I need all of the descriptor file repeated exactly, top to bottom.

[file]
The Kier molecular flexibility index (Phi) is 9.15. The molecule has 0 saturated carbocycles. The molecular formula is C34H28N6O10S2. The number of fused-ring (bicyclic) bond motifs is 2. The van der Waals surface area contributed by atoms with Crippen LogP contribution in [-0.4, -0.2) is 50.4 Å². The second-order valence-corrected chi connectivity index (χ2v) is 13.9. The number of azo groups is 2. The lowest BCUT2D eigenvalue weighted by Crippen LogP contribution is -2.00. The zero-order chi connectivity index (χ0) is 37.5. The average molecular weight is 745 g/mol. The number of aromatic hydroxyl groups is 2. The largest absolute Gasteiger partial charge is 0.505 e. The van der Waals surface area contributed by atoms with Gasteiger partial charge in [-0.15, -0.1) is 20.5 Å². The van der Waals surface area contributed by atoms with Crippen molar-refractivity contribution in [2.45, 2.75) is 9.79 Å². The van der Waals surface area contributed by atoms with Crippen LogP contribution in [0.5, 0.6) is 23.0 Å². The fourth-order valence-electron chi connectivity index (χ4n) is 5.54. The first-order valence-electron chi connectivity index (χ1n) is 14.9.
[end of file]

The Kier molecular flexibility index (Phi) is 9.15. The molecule has 0 saturated carbocycles. The molecular formula is C34H28N6O10S2. The number of fused-ring (bicyclic) bond motifs is 2. The van der Waals surface area contributed by atoms with Crippen LogP contribution in [-0.4, -0.2) is 50.4 Å². The second-order valence-corrected chi connectivity index (χ2v) is 13.9. The number of azo groups is 2. The lowest BCUT2D eigenvalue weighted by Crippen LogP contribution is -2.00. The zero-order chi connectivity index (χ0) is 37.5. The average molecular weight is 745 g/mol. The number of aromatic hydroxyl groups is 2. The largest absolute Gasteiger partial charge is 0.505 e. The van der Waals surface area contributed by atoms with Gasteiger partial charge in [-0.15, -0.1) is 20.5 Å². The van der Waals surface area contributed by atoms with Crippen molar-refractivity contribution in [2.45, 2.75) is 9.79 Å². The van der Waals surface area contributed by atoms with Crippen LogP contribution in [0.5, 0.6) is 23.0 Å². The fourth-order valence-electron chi connectivity index (χ4n) is 5.54. The first-order valence-electron chi connectivity index (χ1n) is 14.9.